Upcycling beach litter and found objects into art

'Balloon and Straw Turtles’ by Candy Medusa
Upcycled beach litter drinking straws and balloons on paper

What happens to a straw when you finish your drink? After you use it once, it can take 200 years to decompose. And if during that time it ends up in the sea, it can choke or injure many sea creatures, including dolphins, turtles, seabirds and seals. Sometimes animals can eat so much plastic by mistake that they can starve to death, stomachs so full of plastic that they can’t fit in any food.

Do you really need a straw? Could you drink out of the glass? 
Why not just say no straw thank you when you order your drink?

The turtle on the left is made from upcycled straws found during volunteer cleans of local beaches.

When you let go of aballoon, where does it go? If it lands in the sea it can entangle, injure or drown or choke many sea creatures, including seals, turtles, seabirds and whales. 

Even 'biodegradable' balloons take so long to break down that it's already too late for sea creatures that have eaten them by mistake or become tangled up in them by the time that happens.

Do you really need a balloon? Do you really need to damage the environment for a few minutes of entertainment?

The turtle on the right is made from upcycled balloons and balloon fragments found during volunteer cleans of local beaches.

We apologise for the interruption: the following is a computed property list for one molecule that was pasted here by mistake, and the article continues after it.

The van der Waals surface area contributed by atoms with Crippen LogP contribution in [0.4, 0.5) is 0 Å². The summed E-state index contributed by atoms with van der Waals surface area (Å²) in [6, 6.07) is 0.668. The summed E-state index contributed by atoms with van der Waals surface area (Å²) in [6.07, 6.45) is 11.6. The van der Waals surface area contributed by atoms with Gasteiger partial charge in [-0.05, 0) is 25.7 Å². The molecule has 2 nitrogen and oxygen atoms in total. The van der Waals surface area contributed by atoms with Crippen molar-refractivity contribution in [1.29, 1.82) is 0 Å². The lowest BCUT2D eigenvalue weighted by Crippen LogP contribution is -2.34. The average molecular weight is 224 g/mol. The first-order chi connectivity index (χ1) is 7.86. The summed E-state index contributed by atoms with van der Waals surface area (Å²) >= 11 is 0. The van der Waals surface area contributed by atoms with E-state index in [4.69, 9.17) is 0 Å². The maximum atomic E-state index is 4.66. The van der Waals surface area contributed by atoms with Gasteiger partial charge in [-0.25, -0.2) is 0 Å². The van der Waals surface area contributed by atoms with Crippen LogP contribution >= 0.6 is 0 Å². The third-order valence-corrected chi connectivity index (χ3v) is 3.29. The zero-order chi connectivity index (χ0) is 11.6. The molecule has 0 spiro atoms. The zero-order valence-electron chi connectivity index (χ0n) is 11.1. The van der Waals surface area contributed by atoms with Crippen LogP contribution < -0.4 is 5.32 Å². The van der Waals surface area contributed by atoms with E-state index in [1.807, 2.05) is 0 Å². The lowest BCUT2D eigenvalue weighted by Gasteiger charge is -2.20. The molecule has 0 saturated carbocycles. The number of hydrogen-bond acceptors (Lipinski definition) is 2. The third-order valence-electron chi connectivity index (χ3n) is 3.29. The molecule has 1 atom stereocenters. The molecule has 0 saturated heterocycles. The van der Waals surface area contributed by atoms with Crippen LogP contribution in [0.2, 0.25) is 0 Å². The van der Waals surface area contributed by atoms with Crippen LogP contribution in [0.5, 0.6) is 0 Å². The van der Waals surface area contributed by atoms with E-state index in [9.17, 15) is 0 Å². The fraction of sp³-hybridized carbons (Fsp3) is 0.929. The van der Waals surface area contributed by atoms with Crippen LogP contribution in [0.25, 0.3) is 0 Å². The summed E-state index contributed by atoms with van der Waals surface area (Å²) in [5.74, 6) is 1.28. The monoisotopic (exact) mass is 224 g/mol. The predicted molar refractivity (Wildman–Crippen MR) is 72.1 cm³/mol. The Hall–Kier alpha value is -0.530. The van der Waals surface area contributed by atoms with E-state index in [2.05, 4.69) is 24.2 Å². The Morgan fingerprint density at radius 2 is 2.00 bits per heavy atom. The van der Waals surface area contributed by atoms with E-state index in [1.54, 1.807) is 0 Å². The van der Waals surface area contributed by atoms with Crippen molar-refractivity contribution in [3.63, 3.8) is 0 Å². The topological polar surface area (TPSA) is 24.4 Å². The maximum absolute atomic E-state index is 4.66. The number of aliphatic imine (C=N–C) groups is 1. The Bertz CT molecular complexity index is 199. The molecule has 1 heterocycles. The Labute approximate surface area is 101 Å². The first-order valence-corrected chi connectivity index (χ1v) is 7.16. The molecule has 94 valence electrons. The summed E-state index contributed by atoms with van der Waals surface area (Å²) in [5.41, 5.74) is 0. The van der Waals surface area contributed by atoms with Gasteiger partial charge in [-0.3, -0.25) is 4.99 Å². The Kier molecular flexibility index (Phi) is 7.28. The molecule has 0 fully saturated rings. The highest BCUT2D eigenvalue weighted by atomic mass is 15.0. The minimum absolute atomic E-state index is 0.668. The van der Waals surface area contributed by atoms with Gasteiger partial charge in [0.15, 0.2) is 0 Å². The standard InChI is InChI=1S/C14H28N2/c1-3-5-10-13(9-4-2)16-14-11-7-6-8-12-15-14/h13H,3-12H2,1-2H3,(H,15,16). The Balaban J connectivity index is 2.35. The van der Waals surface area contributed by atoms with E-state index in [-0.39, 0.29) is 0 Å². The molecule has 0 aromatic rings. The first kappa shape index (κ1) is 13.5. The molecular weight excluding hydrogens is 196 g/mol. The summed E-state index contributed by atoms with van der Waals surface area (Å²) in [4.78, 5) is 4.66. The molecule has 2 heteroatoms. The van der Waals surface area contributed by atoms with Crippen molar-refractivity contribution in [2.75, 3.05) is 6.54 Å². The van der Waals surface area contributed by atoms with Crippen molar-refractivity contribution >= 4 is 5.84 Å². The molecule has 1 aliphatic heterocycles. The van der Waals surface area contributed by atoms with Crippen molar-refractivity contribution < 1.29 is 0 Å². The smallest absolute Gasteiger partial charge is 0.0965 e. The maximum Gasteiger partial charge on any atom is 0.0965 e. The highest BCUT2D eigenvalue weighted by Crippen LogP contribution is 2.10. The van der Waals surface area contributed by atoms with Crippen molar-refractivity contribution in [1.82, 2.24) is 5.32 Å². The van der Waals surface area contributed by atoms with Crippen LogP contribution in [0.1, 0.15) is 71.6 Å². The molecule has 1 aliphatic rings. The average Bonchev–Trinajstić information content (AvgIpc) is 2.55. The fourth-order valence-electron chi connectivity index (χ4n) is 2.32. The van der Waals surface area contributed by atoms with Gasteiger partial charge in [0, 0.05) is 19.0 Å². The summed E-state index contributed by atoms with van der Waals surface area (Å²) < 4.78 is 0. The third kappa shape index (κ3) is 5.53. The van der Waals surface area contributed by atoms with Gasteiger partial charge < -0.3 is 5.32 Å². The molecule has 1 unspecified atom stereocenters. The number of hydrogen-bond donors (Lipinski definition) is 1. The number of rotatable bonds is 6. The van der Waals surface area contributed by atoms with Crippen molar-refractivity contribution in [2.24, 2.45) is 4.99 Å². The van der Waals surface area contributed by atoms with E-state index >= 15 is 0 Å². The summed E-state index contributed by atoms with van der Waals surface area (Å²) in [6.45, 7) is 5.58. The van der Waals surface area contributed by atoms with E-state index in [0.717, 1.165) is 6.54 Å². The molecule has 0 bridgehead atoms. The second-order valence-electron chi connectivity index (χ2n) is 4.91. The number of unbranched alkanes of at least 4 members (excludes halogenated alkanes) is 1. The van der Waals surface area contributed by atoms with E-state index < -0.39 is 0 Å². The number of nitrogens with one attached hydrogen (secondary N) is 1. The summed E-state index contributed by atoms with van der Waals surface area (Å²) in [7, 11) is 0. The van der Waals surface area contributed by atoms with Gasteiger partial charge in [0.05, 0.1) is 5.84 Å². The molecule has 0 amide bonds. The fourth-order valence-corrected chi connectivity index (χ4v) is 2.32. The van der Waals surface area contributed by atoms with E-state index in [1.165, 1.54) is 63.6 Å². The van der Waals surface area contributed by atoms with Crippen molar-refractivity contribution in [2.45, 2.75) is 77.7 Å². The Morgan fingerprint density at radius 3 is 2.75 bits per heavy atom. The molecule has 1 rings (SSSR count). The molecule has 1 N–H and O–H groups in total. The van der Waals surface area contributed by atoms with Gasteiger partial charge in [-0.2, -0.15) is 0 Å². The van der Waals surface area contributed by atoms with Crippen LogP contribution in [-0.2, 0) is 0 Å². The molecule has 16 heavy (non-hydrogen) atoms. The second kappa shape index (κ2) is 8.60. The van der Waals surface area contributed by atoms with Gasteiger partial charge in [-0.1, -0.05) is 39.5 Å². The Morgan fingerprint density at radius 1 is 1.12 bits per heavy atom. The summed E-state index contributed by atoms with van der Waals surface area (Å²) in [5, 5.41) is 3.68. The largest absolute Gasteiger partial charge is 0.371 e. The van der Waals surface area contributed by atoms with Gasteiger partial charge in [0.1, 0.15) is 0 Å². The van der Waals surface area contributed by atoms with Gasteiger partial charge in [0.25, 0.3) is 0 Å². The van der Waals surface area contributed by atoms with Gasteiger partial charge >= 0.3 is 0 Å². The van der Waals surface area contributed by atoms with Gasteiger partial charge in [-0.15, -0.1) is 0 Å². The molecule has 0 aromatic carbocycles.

Plastic Bag Jellyfish

After you’ve finishedwith your single-use plastic bag, it might be around for 400 years or more.

If it ends up in the sea, endangered sea turtles and other animals can mistakeit for a jellyfish and eat it, which can cause them to choke to death. Bags canalso trap, injure or drown many sea creatures, including seals, seabirds and dolphins.

Even bags which aresupposed to be biodegradable, compostable or photodegradable can take months oryears to degrade, which is not much use to animal with one wrapped around itsface.

This piece is madefrom upcycled plastic bags found on Brighton and Shoreham beaches, and has been exhibited at Shoreham Art Gallery, in the Underwater 2017 exhibition at Gosport Diving Museum, and at the Centrepiece exhibition on the Adur Art Trail.

Ghost Net Whale Tail

When fishing nets arediscarded at sea, they go right on doing what they are designed to do.Abandoned nets, known as ghost nets, can continue ‘fishing’ for decades,trapping, injuring or drowning many sea creatures, including seals, turtles,seabirds and whales.

This piece is madefrom upcycled ghost gear found on Brighton and Shoreham beaches.

This piece is in a private collection. If you would like to commission an upcycled piece, please get in touch.

Using Format